I ran up the stairs to Studio Art. Justine was already rolling out the treadmill, so I climbed another flight of stairs to the old running track and let down both ends of the steel cable, one end connected to the harness and the other to the sandbag counterweight. Our reduced gravity rig was basically a giant Atwood machine leveraging technology perfected recently for flying performers in theatre and cinema. I turned on all the lights in the Crit space, and the wood floor shined.
This Saturday was our last day to work with our dancers before Justine left for LA to present her senior thesis at the March American Physical Society meeting. (From literally thousands of presentations, the APS’s PHYSICS web site would rank Justine’s Moon Dance talk as one of the meeting’s top ten highlights.)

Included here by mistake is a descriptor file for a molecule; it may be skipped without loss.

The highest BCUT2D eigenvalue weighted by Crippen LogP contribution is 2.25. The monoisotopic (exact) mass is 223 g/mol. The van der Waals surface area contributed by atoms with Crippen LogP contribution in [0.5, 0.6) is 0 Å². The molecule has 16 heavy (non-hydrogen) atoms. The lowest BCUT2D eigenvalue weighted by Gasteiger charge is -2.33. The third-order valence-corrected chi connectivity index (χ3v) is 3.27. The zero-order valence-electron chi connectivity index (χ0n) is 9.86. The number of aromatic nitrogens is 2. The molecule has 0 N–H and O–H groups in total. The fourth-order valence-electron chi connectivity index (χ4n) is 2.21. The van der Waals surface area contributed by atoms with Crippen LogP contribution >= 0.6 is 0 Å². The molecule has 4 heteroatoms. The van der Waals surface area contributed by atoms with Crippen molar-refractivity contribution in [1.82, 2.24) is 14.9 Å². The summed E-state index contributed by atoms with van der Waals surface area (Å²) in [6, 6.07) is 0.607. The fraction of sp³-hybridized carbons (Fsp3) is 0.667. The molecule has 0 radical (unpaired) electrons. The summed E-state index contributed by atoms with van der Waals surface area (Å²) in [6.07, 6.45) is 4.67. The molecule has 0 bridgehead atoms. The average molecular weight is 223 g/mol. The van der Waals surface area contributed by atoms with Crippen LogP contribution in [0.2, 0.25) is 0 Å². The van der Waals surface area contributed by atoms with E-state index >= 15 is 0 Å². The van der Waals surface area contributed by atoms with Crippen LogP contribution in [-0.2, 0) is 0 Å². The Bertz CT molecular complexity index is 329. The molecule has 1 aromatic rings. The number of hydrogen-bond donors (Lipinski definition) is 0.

We massed Rachel, and Justine helped her into the harness as I fine-tuned the sandbag mass to simulate lunar gravity. With Rachel sitting expectantly on the floor, Justine and I struggled to raise the sandbag and connect the steel wire to the harness with the carabiners. We moved away, and with an almost surreal lack of effort, Rachel gracefully stood, the sandbag descending as she ascended. I made a mental note to thank Mike for recommending the low-friction pulleys.
Kim and Justine had choreographed treadmill translation sequences for both Kathlyn and Rachel, but the free-dance improvisation proved most successful. Once we got the physics right, I had hoped we would produce something of artistic value, and we had. Our dancers had the grace, and we gave them the power – a superpower.
By approximating lunar and martian gravity for her senior thesis, Justine changed the physics of dance. But her central achievement was the unprecedented and dazzling reduced-gravity performances she elicited from her dancers. Later this century, dancers will dance on Luna and Mars, and Justine has glimpsed that future, and it will be spectacular.